HONG KONG - The story of this pink splendor was set nowhere else but in the ancient mines of South India, the land blessed with the world’s purest and most famous diamonds, and the only source of diamonds known to men before the 18th century. Jean Baptiste Tavernier, a French merchant and adventurer who was best known for acquiring the Tavernier Blue Diamond that he subsequently sold to Louis XIV, first made a reference to rose diamonds in early 17th century. According to Tavernier’s account, the enormous pink rough weighing over 200 carats was shown to him by moguls in kingdoms of Golconda in 1642 during his second voyage to the East. Valued at 600,000 rupees almost four hundred years ago, this diamond named ‘The Grand Table’ is still the largest pink diamond known to date. In his book ‘The Six Voyages,’ he later drew a picture of two pale rose coloured diamonds that he purchased in India circa 1668.
Many of the world’s most famous pink diamonds, such as The Darya-i-Nur, Agra, Le Grand Condé, The Hortensia and Shah Jahaan, very likely originated in the famous Kollur mines, near Golconda in Southern India, adorning crowns and jewels of kings and moguls during that period. Some made their journeys into Europe and were sold or presented as largesse to monarchs and the royals. The exact source of some other famous ones is not known, and some quite large pink diamonds have been recovered from alluvial deposits in the interior of Brazil and Africa in more recent times.
Natural pink diamonds over a carat are extremely rare to come by; some would say it is beyond rare. The famous ‘Williamson’ pink, currently part of the British Crown Jewels, was presented to Princess Elizabeth (now Queen Elizabeth II) on the occasion of her wedding on 20 November 1947. Taking its name from its finder, Dr. J.T. Williamson, this pink diamond is one of the most illustrious modern day finds from South Africa. In the late 1980s, encouraging soil samples led geologists in search of diamond mines to North West Australia. After a decade looking through kimberlite sites, they finally discovered the Argyle mines, which now supply approximately 90% of the world’s pink diamonds. Yet, despite this significant discovery, their paucity remained stupefying. Only 0.1% of the twenty million carats of rough produced annually is pink, and a whole year's worth of production of these pink treasures over half a carat would fit in the palm of your hand. The majority of the produce qualified as ‘pink’ are usually around twenty points and of low clarity.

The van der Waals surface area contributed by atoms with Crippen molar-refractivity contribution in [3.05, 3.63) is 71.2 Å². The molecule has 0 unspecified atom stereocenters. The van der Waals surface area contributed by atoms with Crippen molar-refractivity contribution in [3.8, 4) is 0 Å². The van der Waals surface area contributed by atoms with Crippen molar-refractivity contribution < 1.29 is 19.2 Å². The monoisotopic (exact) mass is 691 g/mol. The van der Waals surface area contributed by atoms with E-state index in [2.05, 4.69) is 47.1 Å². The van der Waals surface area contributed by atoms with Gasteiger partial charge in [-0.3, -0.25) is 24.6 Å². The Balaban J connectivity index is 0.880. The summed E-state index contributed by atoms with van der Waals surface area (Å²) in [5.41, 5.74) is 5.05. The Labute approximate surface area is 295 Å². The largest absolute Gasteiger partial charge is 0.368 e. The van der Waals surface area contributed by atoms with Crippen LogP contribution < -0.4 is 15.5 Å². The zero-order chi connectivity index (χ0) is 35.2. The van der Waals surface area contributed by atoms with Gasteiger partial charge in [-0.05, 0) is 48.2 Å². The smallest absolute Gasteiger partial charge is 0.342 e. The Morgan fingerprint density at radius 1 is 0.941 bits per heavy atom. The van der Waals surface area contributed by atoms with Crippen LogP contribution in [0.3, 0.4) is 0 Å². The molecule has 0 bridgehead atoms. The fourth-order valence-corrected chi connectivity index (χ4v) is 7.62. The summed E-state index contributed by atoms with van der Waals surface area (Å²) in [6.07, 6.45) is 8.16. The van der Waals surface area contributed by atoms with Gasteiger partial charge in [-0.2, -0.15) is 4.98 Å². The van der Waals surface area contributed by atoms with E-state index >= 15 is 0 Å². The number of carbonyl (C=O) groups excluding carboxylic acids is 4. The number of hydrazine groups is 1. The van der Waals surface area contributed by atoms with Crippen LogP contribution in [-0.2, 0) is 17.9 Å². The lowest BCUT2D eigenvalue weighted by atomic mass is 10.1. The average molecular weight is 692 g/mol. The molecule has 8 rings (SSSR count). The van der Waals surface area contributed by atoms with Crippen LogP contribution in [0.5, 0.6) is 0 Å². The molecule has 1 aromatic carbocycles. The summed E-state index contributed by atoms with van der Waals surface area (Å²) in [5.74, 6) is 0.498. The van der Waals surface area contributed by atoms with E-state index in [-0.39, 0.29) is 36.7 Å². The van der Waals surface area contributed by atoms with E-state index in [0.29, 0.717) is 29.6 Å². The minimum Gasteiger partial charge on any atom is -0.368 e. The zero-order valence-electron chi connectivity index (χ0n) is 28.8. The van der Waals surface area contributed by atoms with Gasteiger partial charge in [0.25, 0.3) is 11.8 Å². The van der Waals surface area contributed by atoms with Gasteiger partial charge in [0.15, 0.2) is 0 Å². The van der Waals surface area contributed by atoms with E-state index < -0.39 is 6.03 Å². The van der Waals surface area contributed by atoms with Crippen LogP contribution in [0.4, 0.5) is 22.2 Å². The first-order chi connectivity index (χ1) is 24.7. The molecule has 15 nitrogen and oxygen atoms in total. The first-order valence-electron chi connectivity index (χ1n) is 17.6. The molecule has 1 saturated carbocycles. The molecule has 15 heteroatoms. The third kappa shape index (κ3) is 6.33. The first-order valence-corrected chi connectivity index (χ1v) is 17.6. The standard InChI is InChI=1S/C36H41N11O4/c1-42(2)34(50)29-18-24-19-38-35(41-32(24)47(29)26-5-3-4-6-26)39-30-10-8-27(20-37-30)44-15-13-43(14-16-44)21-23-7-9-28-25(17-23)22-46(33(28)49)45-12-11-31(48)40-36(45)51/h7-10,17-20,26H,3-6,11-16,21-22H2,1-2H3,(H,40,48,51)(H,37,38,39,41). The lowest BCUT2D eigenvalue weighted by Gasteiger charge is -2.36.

Currently there are no other pink diamond mines in the world, and any discovery of pink diamond deposits would take at least a decade’s time up to the actual production. As this rare treasure draws more and more attention from gem connoisseurs and aficionadas around the world, the demand of the alluring pinks far exceeds the supply. Whenever a pink diamond over 5 carats is put up at an auction, it naturally assumes a pivotal position in the auction room, drawing waves of approving gasps when it fetches astronomical prices time after time. It does not take an expert to admire this nature’s marvel, and their dreamlike colour never disappoints. That is the magic of pink diamonds.
On 7 October Sotheby’s Hong Kong will offer an 8.41-Carat Pear-Shape Internally Flawless (IF) Fancy Vivid Purple-Pink Diamond mounted by Sotheby’s Diamonds with and estimate of HK$100–120 million (US$12.8–15.4 million) as part of the Magnificent Jewels and Jadeite sale. Arguably the most desirable pink diamond to appear at auction in recent years, this beautiful 8.41-carat stone was cut from a rough weighing more than 18 carats mined by the world’s leading diamond corporation De Beers, with the final cutting completed in New York. Internally Flawless clarity, as seen in this remarkable 8.41- carat stone, is extremely rare in pink diamonds, and virtually unseen in any significant pink diamond of Fancy Vivid or Fancy Intense colour grading ever sold at auction.